A St Louis jury concluded that J&J’s talc-based products contained asbestos, causing the 22 women, six of whom have died, to develop ovarian cancer. J&J Chief Executive Alex Gorsky had made statements expressing confidence that the jury decision will be overturned on appeal.
One of the 22 women Toni Roberts, who was diagnosed with ovarian cancer in 2014, told Reuters ‘Justice has been served’ irrespective of what happens next. She said, ‘We have made a difference. We have alerted the public.’ New Jersey-based J&J is battling over 9,000 talc product liability cases, and has consistently denied that the products cause cancer and says they never contained asbestos. The St Louis trial was the first to allege asbestos-contaminated talc caused ovarian cancer. J&J has successfully overturned prior verdicts in the talc litigation. Any appeal will argue the case was based on flawed science, and should not have been heard in Missouri because many of the defendants were from out-of-state. A 2017 US Supreme Court decision severely restricted state courts’ jurisdiction over injury lawsuits brought by non-residents against out-of-state companies.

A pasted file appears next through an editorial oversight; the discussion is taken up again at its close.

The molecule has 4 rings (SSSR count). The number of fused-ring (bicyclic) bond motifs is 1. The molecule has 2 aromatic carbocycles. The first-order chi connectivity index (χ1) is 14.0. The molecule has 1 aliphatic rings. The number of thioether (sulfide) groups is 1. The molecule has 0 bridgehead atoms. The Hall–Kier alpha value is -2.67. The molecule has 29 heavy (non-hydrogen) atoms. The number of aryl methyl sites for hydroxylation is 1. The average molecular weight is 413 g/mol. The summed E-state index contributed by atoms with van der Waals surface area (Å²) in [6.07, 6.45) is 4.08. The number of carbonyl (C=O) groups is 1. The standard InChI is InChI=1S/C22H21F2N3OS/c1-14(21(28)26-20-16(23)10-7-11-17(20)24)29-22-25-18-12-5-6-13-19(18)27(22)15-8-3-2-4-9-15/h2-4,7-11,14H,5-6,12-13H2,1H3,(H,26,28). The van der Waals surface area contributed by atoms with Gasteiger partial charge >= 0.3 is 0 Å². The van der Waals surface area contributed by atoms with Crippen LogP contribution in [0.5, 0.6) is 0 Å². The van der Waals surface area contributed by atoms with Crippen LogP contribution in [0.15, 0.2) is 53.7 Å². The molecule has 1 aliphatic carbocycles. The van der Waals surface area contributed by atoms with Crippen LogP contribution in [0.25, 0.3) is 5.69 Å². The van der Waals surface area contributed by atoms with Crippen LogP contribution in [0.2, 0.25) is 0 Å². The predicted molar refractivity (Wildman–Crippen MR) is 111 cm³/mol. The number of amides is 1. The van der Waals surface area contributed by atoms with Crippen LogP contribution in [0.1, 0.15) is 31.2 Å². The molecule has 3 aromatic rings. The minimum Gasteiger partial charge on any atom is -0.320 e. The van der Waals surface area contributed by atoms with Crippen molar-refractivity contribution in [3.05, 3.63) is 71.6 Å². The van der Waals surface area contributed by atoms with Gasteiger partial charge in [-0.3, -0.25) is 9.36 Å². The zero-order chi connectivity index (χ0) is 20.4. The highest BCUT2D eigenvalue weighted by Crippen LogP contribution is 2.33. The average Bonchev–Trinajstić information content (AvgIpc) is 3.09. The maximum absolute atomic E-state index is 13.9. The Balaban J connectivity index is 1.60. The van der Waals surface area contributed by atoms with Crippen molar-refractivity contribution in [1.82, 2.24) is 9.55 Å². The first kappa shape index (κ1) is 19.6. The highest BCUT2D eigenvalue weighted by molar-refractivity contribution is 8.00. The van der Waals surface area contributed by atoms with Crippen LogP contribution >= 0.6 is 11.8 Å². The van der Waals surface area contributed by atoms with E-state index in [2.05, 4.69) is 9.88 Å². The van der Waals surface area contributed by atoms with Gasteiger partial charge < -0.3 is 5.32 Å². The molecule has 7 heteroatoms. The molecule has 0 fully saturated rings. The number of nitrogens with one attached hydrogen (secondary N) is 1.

J&J not to blame
One of the other 22 women Krystal Kim had been using J&J baby powder several times a day since she was 10, and told Reuters she put her faith in the brand because of its promise of purity. She said, ‘They call it baby powder to make it seem innocuous.’ Both women have said J&J should take its talc-based powder off the market or add a warning label. J&J has said those steps were unnecessary, citing scientific tests concluding talc does not cause cancer or contain asbestos. During the trial, the company’s lawyer, Peter Bicks, said J&J had deep compassion for the women, but that the company was not to blame for their diseases. ‘Just because something terrible happened doesn’t mean that Johnson & Johnson had anything to do with it,’ Mr Bicks said.